Sunday, March 6, 2011

~ Cultures for Health ~

My first real world experience with unknown cultured foods was kombucha. I bought it on a whim from the grocery store and I really liked it but didn't like the price tag, 3.99 for a 16 oz. bottle. I googled it and low and behold there was a way to make it at home. I made my own kombucha mother and have been brewing ever since. I had no idea that I could have order a ready made kombucha mother online.

My next "weird" culture food was kefir and buying that from the store isn't always easy on the check book either. It wasn't until we purchased our family dairy cow that I really needed to get interested in making my own kefir, partly because I needed something to do with all the milk. On one late night clicking spree I happened upon a FB page called Cultures for Health and then stumbled into their store. Cultures, a whole store of cultures, bliss! I ordered right then milk kefir grains and yogurt starters (2 different kinds, Matsoni and Greek). The site was easy to navigate and the shipping was flat rate shipping (LOVE that) and my stuff came really fast. What most impressed me was the quality of the product. If I may, let me share the story of my milk kefir grains.

Our house is very open and the instructions say to keep out of drafts. I put my little grains in the oven so they would stay nice and toasty warm. The next morning upon waking I decided that muffins sounded really good to go with breakfast. So, I got up and started to preheat the oven to 425 and didn't remember that my poor little kefir grains were in the oven. By the time I realized they were in there (thanks to a reminder from my hubby) the milk was steaming. Kefir grains do not tolerate excessive heat. I quickly rinsed them in really cold water and poured fresh cold milk over them. I was crushed. They had been growing so well that I had shared some with a friend. I went online to Cultures for Health and asked if they would live? The answer, most likely no, they don't like heat. I was crushed. Julie, from Cultures for Health gave me a coupon code for 10% off my next order which was really cool, but even cooler, my grains LIVED. Those little grains lived through being preheated to 425 degrees.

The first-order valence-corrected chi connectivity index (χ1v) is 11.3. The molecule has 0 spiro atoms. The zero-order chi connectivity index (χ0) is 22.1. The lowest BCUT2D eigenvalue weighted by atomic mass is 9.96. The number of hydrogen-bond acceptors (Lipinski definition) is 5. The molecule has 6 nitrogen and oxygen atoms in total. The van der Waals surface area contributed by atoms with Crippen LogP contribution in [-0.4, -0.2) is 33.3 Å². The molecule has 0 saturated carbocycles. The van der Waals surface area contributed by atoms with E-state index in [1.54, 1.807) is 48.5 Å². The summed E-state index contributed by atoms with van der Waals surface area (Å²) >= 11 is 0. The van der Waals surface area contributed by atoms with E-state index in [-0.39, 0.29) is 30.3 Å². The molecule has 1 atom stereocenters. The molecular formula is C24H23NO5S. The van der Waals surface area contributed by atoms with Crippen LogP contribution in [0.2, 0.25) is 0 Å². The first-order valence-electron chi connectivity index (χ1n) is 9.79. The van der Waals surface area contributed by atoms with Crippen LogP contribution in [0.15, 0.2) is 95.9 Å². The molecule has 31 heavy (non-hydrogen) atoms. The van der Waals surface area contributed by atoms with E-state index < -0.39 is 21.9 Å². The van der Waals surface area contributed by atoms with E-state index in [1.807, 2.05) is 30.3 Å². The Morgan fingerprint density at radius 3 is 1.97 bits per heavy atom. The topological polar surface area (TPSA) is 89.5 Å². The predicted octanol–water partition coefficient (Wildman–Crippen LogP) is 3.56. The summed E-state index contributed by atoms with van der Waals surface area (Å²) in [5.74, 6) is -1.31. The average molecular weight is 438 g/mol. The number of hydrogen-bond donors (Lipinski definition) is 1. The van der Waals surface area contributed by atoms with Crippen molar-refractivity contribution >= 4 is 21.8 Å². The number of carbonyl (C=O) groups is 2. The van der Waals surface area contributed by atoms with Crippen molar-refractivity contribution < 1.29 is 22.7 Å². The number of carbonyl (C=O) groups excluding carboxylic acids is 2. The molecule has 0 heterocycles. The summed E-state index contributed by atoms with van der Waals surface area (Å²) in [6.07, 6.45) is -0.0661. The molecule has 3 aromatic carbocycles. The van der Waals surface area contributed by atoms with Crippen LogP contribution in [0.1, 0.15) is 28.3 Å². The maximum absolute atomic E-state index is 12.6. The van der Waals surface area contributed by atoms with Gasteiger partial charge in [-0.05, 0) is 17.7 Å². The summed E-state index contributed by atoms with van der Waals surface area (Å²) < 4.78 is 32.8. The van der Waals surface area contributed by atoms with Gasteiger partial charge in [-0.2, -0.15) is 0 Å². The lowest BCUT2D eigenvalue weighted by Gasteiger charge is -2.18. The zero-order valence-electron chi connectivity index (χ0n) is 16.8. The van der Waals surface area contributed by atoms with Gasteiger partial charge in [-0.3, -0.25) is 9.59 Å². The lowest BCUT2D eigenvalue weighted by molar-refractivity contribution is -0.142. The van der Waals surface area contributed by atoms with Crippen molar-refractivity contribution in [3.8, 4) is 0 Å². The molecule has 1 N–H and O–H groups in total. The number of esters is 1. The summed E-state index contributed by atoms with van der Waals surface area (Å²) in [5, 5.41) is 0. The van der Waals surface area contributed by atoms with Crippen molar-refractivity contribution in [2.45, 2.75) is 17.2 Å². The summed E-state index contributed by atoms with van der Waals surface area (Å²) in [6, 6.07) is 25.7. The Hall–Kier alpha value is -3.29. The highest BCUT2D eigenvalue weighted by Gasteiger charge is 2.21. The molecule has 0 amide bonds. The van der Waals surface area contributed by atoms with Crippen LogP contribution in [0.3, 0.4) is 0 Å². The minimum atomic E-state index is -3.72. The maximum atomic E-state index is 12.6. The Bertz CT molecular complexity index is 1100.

I have also ordered water kefir and sourdough starter from there and have been very impressed. We make over a half gallon of water kefir a day because they have multiply so much. I even took some and added them to my milk kefir to help give my grains a boost. They have done wonderfully. I am excited to tell you that I am now an affiliate member of Cultures for Health. What does that mean? That means if you click on the Cultures for Health banner in my sidebar and make a purchase I get a small portion of the sale. One of the reasons I don't have google ads on my blog is because I can't control the content of what is advertised and I only will advertise something that I whole heartily believe in. So click and see what Cultures for Health has to offer and get some culture in your life.


  1. I've been intrigued by milk kefir and kombucha for months. Can you tell me about lamen's terms? What do they taste like? Thank you :)

  2. Lacey ~ milk kefir has a more distinct sour taste than plain yogurt but we usually make smoothies with it or just stir in a little maple syrup or raw honey. I have made "kefir eggnog" with it before too. A little cinnamon, raw honey, free range raw egg, yum! You could add puree fruit to it to make it flavored.

    The fun thing about making kombucha at home is you can really tailor fit it to your tastes. Short brew for a sweeter tea or longer brew for a more acidic tea. Short brews won't have as many good bacteria in it but it might be a good way to work up to a stronger flavor.